I lived in Pontiac, Michigan for a year, sixth grade, surrounded by relatives and neighbors who worked at the automobile plants. It was the year I realized that many babies are born out of wedlock, that snow does not guarantee a day off from school, and that people play the lottery; except they didn’t call it the lottery—it was the numbers.
“His number came up!” I’ve heard envious players of the game say, wishing that luck would come his or her way, too.
Who plays the lottery? Is it mostly people who hate their jobs? I’ve had a job that I hated; waking up each morning with the thought that I have to be somewhere I don’t want to be for eight or more hours, rushing my life away in a constant state of “waiting for 5 o’clock on Friday” and then revving back up on Sunday for the dreaded Monday morning. That was eons ago, but the thought of it makes me sad because lots of people know exactly how I felt—they feel that way now. Fortunately for me, I was skilled in a high demand field at the time and was able to move on when I decided it wasn’t worth it. Most people can’t do that. Trapped—it’s a horrible feeling.How many of them purchase a weekly lottery ticket… or two… or three? How many stand in a long line for the Mega Millions ticket wishing, praying, believing, dreaming, and waiting to possess that little rectangle of paper that, hopefully, is going to transform their lives to pure bliss; to mornings of waking up with smiles on their faces… or will they?
On the other hand, I hear of people who enjoy their jobs, however, they just…don’t…make…enough…money. I suspect they make up a good percentage of the lottery line, too.And then there are the people who play just for fun; probably not expecting to win, but enjoy the hype that spreads like a virus and hope to be the “one in a few millions” chance winner.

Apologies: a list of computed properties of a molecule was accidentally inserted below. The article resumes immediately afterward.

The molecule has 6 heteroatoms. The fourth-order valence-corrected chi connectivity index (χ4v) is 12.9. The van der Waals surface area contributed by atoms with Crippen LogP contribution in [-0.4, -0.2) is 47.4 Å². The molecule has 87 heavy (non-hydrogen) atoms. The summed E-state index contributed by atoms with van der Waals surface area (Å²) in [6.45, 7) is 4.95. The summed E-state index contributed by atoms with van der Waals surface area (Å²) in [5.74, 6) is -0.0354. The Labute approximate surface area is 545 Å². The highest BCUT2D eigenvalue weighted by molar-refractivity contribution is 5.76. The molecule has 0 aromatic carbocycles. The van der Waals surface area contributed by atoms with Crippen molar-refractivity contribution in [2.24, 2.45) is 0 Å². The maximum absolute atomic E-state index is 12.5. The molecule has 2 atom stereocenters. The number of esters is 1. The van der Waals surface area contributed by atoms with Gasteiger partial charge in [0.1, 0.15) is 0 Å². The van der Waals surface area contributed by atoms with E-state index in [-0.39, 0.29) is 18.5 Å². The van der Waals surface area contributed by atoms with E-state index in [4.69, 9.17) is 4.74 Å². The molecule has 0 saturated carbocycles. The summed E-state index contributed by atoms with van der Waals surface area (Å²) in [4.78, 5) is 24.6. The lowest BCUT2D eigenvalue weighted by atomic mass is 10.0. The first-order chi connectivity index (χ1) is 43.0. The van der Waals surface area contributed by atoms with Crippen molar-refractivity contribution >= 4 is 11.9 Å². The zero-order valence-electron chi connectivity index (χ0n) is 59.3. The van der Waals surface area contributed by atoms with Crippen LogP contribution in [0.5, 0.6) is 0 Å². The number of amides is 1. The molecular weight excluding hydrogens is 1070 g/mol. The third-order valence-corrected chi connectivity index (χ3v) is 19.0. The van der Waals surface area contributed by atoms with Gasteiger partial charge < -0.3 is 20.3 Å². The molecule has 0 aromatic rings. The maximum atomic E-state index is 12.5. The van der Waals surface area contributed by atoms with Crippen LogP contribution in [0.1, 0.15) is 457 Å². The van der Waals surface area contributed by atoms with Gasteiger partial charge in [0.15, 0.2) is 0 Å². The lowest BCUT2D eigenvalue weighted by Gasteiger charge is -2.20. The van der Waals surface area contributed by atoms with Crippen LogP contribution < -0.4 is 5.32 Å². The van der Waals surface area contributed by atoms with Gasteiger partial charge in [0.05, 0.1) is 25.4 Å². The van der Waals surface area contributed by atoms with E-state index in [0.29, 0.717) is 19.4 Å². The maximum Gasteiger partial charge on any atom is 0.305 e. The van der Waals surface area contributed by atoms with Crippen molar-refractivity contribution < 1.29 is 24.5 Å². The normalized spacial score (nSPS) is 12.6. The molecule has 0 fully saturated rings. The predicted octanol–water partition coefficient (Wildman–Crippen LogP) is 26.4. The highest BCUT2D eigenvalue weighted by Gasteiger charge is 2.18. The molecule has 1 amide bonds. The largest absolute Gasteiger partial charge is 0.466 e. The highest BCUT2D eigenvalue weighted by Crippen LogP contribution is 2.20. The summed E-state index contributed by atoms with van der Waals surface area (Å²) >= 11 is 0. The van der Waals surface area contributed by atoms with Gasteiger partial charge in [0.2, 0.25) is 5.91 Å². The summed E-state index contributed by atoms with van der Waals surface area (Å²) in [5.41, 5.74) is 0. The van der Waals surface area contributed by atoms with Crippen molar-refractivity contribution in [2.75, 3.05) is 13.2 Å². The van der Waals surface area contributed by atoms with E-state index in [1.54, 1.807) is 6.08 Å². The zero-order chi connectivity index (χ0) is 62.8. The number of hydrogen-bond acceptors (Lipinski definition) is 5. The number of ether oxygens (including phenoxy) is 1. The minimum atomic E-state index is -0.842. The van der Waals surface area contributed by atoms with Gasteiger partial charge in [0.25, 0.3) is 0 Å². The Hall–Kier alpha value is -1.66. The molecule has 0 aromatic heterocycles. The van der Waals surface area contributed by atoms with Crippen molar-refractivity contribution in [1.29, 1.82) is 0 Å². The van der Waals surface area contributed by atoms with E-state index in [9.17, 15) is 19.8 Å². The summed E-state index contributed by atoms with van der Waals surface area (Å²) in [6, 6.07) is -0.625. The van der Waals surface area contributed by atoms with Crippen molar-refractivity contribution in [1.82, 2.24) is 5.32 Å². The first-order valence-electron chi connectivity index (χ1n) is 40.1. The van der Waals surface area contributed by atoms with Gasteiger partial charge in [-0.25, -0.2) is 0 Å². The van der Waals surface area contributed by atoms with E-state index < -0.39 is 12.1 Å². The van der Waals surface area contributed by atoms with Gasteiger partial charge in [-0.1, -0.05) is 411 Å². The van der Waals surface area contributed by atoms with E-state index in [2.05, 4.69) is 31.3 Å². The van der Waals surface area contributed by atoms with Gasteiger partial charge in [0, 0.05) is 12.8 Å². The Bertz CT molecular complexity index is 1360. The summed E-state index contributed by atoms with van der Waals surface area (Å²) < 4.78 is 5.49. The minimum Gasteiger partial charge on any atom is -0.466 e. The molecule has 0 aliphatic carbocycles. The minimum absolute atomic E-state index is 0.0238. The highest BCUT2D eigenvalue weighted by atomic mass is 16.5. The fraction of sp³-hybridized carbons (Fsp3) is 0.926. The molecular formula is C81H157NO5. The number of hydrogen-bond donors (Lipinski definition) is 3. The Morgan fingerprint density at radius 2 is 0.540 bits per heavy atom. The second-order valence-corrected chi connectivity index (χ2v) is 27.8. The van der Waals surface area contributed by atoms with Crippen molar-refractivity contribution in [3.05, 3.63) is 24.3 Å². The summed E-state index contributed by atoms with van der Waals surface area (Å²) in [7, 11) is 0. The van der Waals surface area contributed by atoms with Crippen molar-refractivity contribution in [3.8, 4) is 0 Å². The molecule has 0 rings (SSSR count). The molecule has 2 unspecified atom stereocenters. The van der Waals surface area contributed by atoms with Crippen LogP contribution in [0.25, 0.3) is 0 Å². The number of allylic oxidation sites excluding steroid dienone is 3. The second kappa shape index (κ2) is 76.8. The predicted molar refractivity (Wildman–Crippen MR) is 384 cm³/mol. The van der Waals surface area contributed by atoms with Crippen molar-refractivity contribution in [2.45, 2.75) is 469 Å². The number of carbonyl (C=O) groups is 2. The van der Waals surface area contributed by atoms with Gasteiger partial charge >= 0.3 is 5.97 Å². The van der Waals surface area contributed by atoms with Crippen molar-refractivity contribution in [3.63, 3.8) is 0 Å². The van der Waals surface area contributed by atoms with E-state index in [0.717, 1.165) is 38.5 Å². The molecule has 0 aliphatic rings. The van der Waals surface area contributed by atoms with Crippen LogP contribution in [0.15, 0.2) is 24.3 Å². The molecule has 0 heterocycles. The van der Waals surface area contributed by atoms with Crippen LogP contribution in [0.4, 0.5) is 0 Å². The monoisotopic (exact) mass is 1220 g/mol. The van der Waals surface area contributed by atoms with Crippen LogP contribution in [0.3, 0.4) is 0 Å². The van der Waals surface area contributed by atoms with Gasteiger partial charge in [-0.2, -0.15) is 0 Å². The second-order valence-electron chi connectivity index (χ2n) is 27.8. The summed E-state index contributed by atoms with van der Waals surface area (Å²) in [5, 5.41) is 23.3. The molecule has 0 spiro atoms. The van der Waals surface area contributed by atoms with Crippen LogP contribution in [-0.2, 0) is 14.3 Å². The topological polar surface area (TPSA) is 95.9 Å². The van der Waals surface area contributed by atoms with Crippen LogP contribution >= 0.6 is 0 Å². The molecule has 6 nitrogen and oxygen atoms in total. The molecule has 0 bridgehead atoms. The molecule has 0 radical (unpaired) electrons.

I see that the Arizona Powerball winner has come forth, though as of today, he remains anonymous to the public and media. While Google searching his story, I clicked on CNN.com and found an article and comments discussing him (dated 12/7/12). Curious, I scanned a few of the comments and people are talking about the risk of kidnapping, making racist comments, politics, privacy, wealthy people like Warren Buffet—you name it; even escalating to the Mexican Cartel—all due to this average man winning the big one. Perhaps they are a little jealous?During the stressed out period of the hated job and a few other not-so-happy times, I bought a lottery ticket. (By the way, my lifetime lottery expenditure is about $20.) Never one to enjoy gambling, I didn’t think I’d win, but desperation will make you say, “Why not?” I believed if it was meant to be, I’d hit with my one ticket.
That was years ago, back in the eighties and early nineties. Since then, I haven’t been in the lottery line; missing the talk of what will be done with the winnings and seeing the adrenalin-filled looks on the faces of people as they pass their money to the cashier.Will I purchase a ticket again?
Once in a blue moon, like now, I think about what I think I’d do with a lot of money. Would it change my life for the better? Would I be wise and generous? Would I be a “lottery curse” victim?
A few months ago, I wrote a post titled, “How Much Is Enough?” where I declared my humble position of maintaining so-called security: heading towards a debt-free life, satisfying reasonable needs and wants, and being able to save and give.BUT… let’s say I do participate in the next big jackpot and, uh, win a little sumptin sumptin? What would the ol’ girl do? Hmmm…
What are your feelings about the Lottery? Do you play? What would you do with the loot?